Senior White House economic adviser Christina Romer offered a preemptive plea on Sunday for bailed out Wall Street firms to exercise restraint when it comes to dolling out this year's bonuses. Asked what the president could do to curb the payouts, the chair of the White House Council of Economic Advisers pledged that Obama would "redouble" his efforts at regulatory reform as a means of tackling compensation and other financial practices.
"I sure hope so," Romer told ABC's This Week, when asked if banks would heed Obama's warning not to dole out record bonuses this year (as they are reportedly set to do). "We have had to provide so much support for the financial system. It was the right thing to do for the American people, because we know that when credit stops the economy stops. But we provided extraordinary aid and the idea that as the financial system heals, they just go back to business as usual, is simply outrageous."
The outrage Romer expressed over executive compensation was not a new message from this administration. Host George Stephanopoulos -- noting the exasperated look on Romer's face -- asked what tools the administration had at its disposal.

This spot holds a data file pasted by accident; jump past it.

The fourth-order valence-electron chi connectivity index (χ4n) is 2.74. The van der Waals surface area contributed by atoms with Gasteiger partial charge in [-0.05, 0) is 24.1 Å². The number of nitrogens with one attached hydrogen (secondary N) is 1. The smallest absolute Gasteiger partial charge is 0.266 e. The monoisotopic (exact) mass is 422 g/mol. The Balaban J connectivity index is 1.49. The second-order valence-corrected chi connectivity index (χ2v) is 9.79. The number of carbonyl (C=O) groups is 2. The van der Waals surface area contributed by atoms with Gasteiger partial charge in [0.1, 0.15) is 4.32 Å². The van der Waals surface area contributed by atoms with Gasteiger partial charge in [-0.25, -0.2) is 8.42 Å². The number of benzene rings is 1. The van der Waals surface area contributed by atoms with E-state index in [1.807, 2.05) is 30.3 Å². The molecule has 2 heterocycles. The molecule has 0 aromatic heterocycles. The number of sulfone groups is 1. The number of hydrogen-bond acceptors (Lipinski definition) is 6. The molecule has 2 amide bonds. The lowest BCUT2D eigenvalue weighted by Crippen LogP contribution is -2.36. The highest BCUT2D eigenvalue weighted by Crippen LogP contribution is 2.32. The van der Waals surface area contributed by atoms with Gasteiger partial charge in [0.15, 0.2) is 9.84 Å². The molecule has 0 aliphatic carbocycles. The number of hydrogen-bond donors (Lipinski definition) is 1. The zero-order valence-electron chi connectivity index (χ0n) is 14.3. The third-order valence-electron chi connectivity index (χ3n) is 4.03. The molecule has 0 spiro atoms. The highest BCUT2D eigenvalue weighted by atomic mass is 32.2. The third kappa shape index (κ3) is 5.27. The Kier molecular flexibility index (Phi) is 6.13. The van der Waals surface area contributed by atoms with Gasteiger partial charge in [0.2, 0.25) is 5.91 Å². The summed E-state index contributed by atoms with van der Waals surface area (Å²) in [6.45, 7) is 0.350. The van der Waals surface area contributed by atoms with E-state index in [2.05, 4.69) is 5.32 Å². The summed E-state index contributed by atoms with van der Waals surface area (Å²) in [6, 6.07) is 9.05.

"What we are going to do is redouble our efforts for financial regulatory reform because that had, in it, sensible things like say on pay so at least the shareholders are minding the store. Sensible things like saying, for heaven's sakes, compensation should be focused on long-term so that you don't have rewards for short-term risk taking," Romer replied. "We simply have to put in place rules of the road so that this system doesn't bring the economy to the edge of collapse like it did a year or so ago."
In a separate appearance on CNN's "State of the Union," Romer was also asked about the plan of bailed-out financial institutions to provide record bonuses to its workers.
"For heaven's sake, people, it does seem really ridiculous," she said.